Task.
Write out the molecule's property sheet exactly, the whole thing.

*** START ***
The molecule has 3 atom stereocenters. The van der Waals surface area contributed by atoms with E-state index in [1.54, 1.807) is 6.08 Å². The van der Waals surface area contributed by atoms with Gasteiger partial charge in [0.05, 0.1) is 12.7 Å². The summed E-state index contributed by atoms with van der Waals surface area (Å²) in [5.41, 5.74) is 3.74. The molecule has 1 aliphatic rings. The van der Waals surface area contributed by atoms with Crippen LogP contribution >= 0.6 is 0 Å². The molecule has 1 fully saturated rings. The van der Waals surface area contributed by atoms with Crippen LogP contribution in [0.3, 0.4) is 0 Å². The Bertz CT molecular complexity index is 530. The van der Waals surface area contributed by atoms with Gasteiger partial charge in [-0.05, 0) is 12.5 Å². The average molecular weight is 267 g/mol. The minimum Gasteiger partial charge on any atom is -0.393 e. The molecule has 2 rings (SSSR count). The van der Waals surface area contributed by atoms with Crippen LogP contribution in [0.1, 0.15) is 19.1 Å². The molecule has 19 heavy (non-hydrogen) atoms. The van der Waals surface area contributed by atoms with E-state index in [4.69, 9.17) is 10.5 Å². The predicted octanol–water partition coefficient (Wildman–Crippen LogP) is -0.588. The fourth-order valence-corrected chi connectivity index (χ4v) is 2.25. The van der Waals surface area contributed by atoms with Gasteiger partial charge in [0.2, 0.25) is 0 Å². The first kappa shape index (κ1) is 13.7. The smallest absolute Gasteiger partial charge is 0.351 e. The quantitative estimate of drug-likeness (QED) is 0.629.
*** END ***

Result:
The molecule has 3 atom stereocenters. The van der Waals surface area contributed by atoms with E-state index in [1.54, 1.807) is 6.08 Å². The van der Waals surface area contributed by atoms with Gasteiger partial charge in [0.05, 0.1) is 12.7 Å². The summed E-state index contributed by atoms with van der Waals surface area (Å²) in [5.41, 5.74) is 3.74. The molecule has 1 aliphatic rings. The van der Waals surface area contributed by atoms with Crippen LogP contribution >= 0.6 is 0 Å². The molecule has 1 fully saturated rings. The van der Waals surface area contributed by atoms with Crippen LogP contribution in [0.3, 0.4) is 0 Å². The Bertz CT molecular complexity index is 530. The van der Waals surface area contributed by atoms with Gasteiger partial charge in [-0.05, 0) is 12.5 Å². The average molecular weight is 267 g/mol. The minimum Gasteiger partial charge on any atom is -0.393 e. The molecule has 2 rings (SSSR count). The van der Waals surface area contributed by atoms with Crippen LogP contribution in [0.1, 0.15) is 19.1 Å². The molecule has 19 heavy (non-hydrogen) atoms. The van der Waals surface area contributed by atoms with E-state index in [4.69, 9.17) is 10.5 Å². The predicted octanol–water partition coefficient (Wildman–Crippen LogP) is -0.588. The fourth-order valence-corrected chi connectivity index (χ4v) is 2.25. The van der Waals surface area contributed by atoms with Gasteiger partial charge in [0.2, 0.25) is 0 Å². The first kappa shape index (κ1) is 13.7. The smallest absolute Gasteiger partial charge is 0.351 e. The quantitative estimate of drug-likeness (QED) is 0.629.